In general I am as lazy a parent as I can get away with being. I ardently want my kid to entertain herself and bother me as little as possible. I don’t want to play with her most of the time; I am her mother, not her playmate, after all. But it’s difficult for her, as it is for us: she’s an only child, and one can only play alone in one’s room for so long. And right now we’re in that horrible long phase of the summer where there’s no summer camp, there’s no nothing to break up the days, and I am on my own with the kid 24/7.
Tensions are running high. We are both very deeply sick of each other. It’s been ugly. And yet, she cannot leave me alone; when we’re in the house, she insists on being in the same room I’m in. She cannot stop chattering at me; I want it to be quiet so that I can think. I can’t focus enough to even pay bills online, my daughter so consumes all the air around me. I mean, the bills are getting paid, but I don’t actually have confidence I’ve done it correctly, and I guess I’ll find out come September if we suddenly have no electricity or cooking gas.
A lot of parents in this circumstance go to great lengths to Do Things with the kids. I guess the idea is, you wear the kid out, outside the house, such that when they get back home, all they want to do is lie on the couch quietly. For various reasons, I’m not game. I’m not taking my kid to water theme parks, to the Pez factory, or even to the playground — normally I wouldn’t mind the playground, too much, but it’s 100 degrees and humid outside. Neither of us wants to be outside; we want to be indoors. The problem is that it’s just the two of us rattling around in here.
I decided last night that the smart thing to do today would be to shake up our routine. Instead of waking up and making a pot of coffee and spending a bit of time reading the papers and drinking coffee while my daughter lolled on the couch watching Mr. Bean cartoons on YouTube, I announced that I had another plan for how the morning would go. I informed my daughter of it to get her ready for the shock to her system. “Tomorrow morning,” I said, “When I get up, we’re gonna get ready to leave the house immediately and we are going to go out and get coffee at East Rock Coffee.” This was a big deal. I almost never go out for coffee, and even less often do I go to East Rock Coffee. I resent spending money at cafes, particularly when I’m with my daughter. Going to a cafe should be a relaxed luxury but instead, going with a child, it’s just stressful and annoying. I resent paying money to be stressed and annoyed; but for the change in routine, and save myself the effort of making a pot of coffee, I was willing to chance it. Predictably, my daughter reacted to this news with excitement and delight, and I thought, “There is hope.”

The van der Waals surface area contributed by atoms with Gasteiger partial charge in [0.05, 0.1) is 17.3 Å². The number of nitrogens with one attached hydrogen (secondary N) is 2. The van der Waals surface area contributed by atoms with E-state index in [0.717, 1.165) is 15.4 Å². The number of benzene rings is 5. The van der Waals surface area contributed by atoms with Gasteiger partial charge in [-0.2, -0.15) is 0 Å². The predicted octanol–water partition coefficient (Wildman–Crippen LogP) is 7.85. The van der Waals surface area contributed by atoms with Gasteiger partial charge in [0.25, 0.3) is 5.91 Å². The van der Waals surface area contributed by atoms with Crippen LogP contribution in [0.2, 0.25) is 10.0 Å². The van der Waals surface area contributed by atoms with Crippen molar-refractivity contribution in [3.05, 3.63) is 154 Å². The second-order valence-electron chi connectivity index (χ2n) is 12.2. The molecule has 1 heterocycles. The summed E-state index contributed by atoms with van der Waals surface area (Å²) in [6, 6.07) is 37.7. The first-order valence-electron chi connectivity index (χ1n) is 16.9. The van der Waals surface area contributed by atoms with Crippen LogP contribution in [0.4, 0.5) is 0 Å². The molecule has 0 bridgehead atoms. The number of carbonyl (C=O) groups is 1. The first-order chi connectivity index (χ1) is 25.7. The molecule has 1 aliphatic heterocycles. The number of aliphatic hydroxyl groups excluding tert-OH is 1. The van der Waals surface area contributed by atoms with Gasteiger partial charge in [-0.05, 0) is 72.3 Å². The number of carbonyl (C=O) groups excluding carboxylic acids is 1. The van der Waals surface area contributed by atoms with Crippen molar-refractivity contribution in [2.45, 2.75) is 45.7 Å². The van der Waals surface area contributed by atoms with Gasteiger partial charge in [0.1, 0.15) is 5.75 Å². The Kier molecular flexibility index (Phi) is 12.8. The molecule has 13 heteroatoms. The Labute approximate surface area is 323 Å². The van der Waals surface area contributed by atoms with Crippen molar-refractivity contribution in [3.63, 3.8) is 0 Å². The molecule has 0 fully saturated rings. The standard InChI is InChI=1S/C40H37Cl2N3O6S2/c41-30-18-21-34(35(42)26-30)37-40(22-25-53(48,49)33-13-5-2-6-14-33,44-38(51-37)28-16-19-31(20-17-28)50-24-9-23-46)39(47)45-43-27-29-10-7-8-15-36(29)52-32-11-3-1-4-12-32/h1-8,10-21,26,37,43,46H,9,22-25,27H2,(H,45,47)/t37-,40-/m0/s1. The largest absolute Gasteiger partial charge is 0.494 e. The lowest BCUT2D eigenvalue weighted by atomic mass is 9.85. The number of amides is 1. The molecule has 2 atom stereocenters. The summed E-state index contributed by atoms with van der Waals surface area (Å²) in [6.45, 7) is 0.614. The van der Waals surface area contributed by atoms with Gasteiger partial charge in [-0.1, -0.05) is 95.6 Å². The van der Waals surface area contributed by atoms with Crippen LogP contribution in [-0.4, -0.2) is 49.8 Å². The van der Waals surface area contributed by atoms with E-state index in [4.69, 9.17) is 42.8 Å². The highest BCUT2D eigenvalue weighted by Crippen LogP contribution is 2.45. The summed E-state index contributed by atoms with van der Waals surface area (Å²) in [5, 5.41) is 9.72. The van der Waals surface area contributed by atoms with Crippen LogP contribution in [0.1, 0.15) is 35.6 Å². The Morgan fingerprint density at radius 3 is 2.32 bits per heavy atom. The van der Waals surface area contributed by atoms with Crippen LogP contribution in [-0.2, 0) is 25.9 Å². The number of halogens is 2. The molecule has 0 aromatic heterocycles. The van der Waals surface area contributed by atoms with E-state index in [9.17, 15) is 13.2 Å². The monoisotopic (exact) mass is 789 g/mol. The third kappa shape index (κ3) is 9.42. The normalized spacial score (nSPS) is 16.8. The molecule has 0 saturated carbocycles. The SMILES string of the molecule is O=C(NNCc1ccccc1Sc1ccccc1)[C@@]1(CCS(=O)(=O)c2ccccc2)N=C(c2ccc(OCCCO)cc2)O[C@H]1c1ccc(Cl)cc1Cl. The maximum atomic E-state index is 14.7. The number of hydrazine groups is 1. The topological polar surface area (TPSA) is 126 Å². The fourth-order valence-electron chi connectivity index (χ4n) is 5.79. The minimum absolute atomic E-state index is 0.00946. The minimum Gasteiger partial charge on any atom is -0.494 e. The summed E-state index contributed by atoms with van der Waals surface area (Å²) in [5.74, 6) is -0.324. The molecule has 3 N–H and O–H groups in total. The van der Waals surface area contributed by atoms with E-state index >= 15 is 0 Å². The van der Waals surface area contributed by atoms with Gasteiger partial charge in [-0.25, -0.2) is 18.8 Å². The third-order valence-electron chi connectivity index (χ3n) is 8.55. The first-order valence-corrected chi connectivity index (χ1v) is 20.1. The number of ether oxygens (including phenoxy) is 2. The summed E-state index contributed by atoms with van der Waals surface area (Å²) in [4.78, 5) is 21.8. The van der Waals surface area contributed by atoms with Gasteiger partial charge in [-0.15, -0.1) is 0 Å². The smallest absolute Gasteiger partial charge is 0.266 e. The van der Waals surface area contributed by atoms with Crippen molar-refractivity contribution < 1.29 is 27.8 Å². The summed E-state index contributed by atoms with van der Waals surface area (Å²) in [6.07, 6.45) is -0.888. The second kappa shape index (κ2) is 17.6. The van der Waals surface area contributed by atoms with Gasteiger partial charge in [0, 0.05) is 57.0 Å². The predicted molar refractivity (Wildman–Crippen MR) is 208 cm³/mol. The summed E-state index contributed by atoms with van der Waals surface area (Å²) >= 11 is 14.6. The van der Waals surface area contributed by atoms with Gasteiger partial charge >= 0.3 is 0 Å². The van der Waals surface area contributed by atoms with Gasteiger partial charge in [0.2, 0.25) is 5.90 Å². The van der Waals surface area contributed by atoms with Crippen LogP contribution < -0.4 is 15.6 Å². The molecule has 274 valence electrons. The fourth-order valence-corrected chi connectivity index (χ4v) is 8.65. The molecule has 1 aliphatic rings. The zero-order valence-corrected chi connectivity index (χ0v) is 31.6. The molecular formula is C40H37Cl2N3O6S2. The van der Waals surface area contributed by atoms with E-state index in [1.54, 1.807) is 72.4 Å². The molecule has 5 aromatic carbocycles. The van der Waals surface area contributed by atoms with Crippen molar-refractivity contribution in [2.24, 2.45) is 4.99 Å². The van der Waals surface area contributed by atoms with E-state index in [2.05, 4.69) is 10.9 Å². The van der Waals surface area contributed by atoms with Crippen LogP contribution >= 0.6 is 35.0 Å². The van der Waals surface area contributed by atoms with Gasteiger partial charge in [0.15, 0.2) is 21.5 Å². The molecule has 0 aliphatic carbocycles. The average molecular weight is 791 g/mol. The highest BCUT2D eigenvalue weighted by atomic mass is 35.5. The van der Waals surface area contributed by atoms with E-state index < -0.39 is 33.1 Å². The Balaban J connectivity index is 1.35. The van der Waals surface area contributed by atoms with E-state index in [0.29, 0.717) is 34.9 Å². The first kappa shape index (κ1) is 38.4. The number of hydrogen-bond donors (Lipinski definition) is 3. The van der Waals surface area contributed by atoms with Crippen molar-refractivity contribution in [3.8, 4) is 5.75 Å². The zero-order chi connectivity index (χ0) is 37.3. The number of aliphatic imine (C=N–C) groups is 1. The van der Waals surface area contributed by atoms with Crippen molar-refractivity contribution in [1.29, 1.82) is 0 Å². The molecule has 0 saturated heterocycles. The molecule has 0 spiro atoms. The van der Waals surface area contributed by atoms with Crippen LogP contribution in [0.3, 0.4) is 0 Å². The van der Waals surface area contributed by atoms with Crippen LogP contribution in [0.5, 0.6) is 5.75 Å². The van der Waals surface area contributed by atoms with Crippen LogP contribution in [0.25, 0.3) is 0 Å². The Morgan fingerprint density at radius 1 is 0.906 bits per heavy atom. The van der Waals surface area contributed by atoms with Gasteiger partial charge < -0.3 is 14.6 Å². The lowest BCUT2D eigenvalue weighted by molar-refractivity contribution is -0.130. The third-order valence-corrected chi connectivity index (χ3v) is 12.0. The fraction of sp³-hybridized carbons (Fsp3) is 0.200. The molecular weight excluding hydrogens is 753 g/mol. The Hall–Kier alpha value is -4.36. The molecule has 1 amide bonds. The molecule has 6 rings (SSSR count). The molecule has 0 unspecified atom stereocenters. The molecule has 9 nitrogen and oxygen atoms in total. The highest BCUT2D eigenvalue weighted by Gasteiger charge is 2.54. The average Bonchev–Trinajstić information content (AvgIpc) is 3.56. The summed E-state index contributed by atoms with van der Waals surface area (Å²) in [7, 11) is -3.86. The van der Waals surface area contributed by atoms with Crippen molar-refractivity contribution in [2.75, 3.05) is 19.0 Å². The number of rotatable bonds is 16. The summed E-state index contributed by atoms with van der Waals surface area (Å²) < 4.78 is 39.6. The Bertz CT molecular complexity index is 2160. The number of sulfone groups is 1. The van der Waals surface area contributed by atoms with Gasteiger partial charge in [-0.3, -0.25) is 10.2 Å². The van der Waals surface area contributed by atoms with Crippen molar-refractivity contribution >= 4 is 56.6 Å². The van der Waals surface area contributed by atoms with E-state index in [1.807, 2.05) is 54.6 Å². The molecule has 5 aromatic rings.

This morning we washed and dressed with astonishing speed and assembled our supplies to take with us to the cafe. I had three days’ worth of unread newspapers — newspapers have piled up at an appalling rate since my daughter’s stopped going to camp — and my daughter had two ancient issues of Cricket Magazine. In her tote bag was a board game, too: a moment of inspiration had led me to suggest we take my ancient travel Scrabble set with us. We got drinks (a lemonade for her, a tall iced latte for me), I paid a criminal $8 total for them, and we found a nice place to sit outside. There were many people at the tables around us: retired men with their dogs, workmen having breakfast sandwiches before heading to renovate nearby houses, and grad students complaining about the crap grad students complain about. So many grad students. This is why I don’t go to East Rock Coffee. So many grad students.
But I was not going to be brought down by the presence of so many grad students. This is my neighborhood, I feel, more than it is theirs. We imperiously arranged ourselves. My daughter read her Crickets and I read three days’ worth of Wall Street Journals. And then, around ten o’clock, I was the incredibly pretentious annoying parent sitting outside at a cafe table playing Scrabble with her daughter and demanding that she calculate the scores and add them up.